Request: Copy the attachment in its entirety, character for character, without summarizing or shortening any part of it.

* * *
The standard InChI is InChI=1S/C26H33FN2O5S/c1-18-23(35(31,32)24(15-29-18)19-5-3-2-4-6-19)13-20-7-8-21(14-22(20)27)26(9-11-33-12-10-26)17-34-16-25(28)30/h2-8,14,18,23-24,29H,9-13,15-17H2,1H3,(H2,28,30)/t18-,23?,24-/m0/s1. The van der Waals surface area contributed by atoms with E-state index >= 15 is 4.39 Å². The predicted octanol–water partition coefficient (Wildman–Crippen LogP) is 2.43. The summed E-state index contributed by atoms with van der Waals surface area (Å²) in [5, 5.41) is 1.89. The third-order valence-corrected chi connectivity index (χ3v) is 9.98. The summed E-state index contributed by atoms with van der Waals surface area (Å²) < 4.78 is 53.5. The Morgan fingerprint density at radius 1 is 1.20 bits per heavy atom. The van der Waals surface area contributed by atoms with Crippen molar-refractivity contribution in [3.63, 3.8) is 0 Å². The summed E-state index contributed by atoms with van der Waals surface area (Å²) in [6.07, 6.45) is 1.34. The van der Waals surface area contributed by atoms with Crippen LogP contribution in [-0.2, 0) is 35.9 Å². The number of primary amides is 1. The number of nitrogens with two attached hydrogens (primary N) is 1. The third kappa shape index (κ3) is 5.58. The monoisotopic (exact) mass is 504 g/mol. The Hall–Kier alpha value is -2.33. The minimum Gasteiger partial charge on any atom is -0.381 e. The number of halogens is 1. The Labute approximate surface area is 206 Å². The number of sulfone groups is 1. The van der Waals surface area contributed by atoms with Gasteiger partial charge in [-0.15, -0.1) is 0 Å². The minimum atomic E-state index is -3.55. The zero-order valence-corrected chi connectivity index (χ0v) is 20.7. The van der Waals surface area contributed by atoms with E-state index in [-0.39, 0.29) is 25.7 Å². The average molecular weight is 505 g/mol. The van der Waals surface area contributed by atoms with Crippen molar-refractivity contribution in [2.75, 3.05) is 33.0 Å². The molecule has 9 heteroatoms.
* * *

The standard InChI is InChI=1S/C26H33FN2O5S/c1-18-23(35(31,32)24(15-29-18)19-5-3-2-4-6-19)13-20-7-8-21(14-22(20)27)26(9-11-33-12-10-26)17-34-16-25(28)30/h2-8,14,18,23-24,29H,9-13,15-17H2,1H3,(H2,28,30)/t18-,23?,24-/m0/s1. The van der Waals surface area contributed by atoms with E-state index >= 15 is 4.39 Å². The predicted octanol–water partition coefficient (Wildman–Crippen LogP) is 2.43. The summed E-state index contributed by atoms with van der Waals surface area (Å²) in [5, 5.41) is 1.89. The third-order valence-corrected chi connectivity index (χ3v) is 9.98. The summed E-state index contributed by atoms with van der Waals surface area (Å²) < 4.78 is 53.5. The Morgan fingerprint density at radius 1 is 1.20 bits per heavy atom. The van der Waals surface area contributed by atoms with Crippen molar-refractivity contribution in [3.63, 3.8) is 0 Å². The summed E-state index contributed by atoms with van der Waals surface area (Å²) in [6.07, 6.45) is 1.34. The van der Waals surface area contributed by atoms with Crippen LogP contribution in [-0.2, 0) is 35.9 Å². The number of primary amides is 1. The number of nitrogens with two attached hydrogens (primary N) is 1. The third kappa shape index (κ3) is 5.58. The monoisotopic (exact) mass is 504 g/mol. The Hall–Kier alpha value is -2.33. The minimum Gasteiger partial charge on any atom is -0.381 e. The number of halogens is 1. The Labute approximate surface area is 206 Å². The number of sulfone groups is 1. The van der Waals surface area contributed by atoms with Gasteiger partial charge in [-0.15, -0.1) is 0 Å². The minimum atomic E-state index is -3.55. The zero-order valence-corrected chi connectivity index (χ0v) is 20.7. The van der Waals surface area contributed by atoms with E-state index in [-0.39, 0.29) is 25.7 Å². The average molecular weight is 505 g/mol. The van der Waals surface area contributed by atoms with Crippen molar-refractivity contribution in [2.75, 3.05) is 33.0 Å². The molecule has 9 heteroatoms.